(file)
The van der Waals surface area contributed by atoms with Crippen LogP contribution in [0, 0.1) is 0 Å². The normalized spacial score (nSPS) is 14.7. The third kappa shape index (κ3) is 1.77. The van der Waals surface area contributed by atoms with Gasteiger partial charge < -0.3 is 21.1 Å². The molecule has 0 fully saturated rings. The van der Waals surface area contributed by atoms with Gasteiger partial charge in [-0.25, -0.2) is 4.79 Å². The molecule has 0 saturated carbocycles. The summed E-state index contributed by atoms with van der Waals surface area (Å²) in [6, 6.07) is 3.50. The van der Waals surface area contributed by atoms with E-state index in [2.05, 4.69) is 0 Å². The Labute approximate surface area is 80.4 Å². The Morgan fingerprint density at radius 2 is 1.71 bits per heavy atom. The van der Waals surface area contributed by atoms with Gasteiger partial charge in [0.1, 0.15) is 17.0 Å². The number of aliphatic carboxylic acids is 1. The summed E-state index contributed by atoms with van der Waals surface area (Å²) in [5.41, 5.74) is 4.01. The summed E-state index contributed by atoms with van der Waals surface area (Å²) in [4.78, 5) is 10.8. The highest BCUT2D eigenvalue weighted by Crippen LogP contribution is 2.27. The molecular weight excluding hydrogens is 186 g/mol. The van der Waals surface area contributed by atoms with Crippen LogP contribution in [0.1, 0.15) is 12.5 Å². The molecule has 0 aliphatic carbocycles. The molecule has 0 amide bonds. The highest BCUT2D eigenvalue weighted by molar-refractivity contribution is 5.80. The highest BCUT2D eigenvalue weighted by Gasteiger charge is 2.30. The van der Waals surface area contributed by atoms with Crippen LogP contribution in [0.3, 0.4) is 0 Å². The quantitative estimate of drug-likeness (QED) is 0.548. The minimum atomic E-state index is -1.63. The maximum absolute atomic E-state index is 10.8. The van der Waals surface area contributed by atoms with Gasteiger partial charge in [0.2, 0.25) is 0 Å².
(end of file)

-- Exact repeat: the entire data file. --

The van der Waals surface area contributed by atoms with Crippen LogP contribution in [0, 0.1) is 0 Å². The normalized spacial score (nSPS) is 14.7. The third kappa shape index (κ3) is 1.77. The van der Waals surface area contributed by atoms with Gasteiger partial charge < -0.3 is 21.1 Å². The molecule has 0 fully saturated rings. The van der Waals surface area contributed by atoms with Gasteiger partial charge in [-0.25, -0.2) is 4.79 Å². The molecule has 0 saturated carbocycles. The summed E-state index contributed by atoms with van der Waals surface area (Å²) in [6, 6.07) is 3.50. The van der Waals surface area contributed by atoms with E-state index in [2.05, 4.69) is 0 Å². The Labute approximate surface area is 80.4 Å². The Morgan fingerprint density at radius 2 is 1.71 bits per heavy atom. The van der Waals surface area contributed by atoms with Gasteiger partial charge in [0.1, 0.15) is 17.0 Å². The number of aliphatic carboxylic acids is 1. The summed E-state index contributed by atoms with van der Waals surface area (Å²) in [5.41, 5.74) is 4.01. The summed E-state index contributed by atoms with van der Waals surface area (Å²) in [4.78, 5) is 10.8. The highest BCUT2D eigenvalue weighted by Crippen LogP contribution is 2.27. The molecular weight excluding hydrogens is 186 g/mol. The van der Waals surface area contributed by atoms with Crippen LogP contribution in [0.1, 0.15) is 12.5 Å². The molecule has 0 aliphatic carbocycles. The molecule has 0 amide bonds. The highest BCUT2D eigenvalue weighted by molar-refractivity contribution is 5.80. The highest BCUT2D eigenvalue weighted by Gasteiger charge is 2.30. The van der Waals surface area contributed by atoms with Crippen LogP contribution in [0.3, 0.4) is 0 Å². The quantitative estimate of drug-likeness (QED) is 0.548. The minimum atomic E-state index is -1.63. The maximum absolute atomic E-state index is 10.8. The van der Waals surface area contributed by atoms with Gasteiger partial charge in [0.2, 0.25) is 0 Å².